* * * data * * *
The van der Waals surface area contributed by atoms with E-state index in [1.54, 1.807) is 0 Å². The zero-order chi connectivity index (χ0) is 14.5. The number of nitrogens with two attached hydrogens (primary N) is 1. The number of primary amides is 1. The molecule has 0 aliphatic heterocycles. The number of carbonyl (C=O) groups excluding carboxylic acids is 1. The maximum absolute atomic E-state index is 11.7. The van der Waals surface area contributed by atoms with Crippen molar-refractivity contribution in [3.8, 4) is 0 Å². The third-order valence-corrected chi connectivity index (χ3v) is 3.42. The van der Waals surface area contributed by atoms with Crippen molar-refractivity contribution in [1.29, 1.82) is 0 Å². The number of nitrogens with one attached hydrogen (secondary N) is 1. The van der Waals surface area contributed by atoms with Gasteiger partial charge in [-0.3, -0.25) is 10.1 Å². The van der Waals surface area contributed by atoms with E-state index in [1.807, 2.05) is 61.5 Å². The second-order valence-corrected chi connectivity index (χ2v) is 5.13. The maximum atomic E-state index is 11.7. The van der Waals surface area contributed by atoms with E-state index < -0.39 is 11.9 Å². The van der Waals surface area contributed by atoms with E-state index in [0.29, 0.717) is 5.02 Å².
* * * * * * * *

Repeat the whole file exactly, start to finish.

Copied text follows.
The van der Waals surface area contributed by atoms with E-state index in [1.54, 1.807) is 0 Å². The zero-order chi connectivity index (χ0) is 14.5. The number of nitrogens with two attached hydrogens (primary N) is 1. The number of primary amides is 1. The molecule has 0 aliphatic heterocycles. The number of carbonyl (C=O) groups excluding carboxylic acids is 1. The maximum absolute atomic E-state index is 11.7. The van der Waals surface area contributed by atoms with Crippen molar-refractivity contribution in [3.8, 4) is 0 Å². The third-order valence-corrected chi connectivity index (χ3v) is 3.42. The van der Waals surface area contributed by atoms with Crippen molar-refractivity contribution in [1.29, 1.82) is 0 Å². The number of nitrogens with one attached hydrogen (secondary N) is 1. The van der Waals surface area contributed by atoms with Gasteiger partial charge in [-0.3, -0.25) is 10.1 Å². The van der Waals surface area contributed by atoms with E-state index in [1.807, 2.05) is 61.5 Å². The second-order valence-corrected chi connectivity index (χ2v) is 5.13. The maximum atomic E-state index is 11.7. The van der Waals surface area contributed by atoms with E-state index < -0.39 is 11.9 Å². The van der Waals surface area contributed by atoms with E-state index in [0.29, 0.717) is 5.02 Å².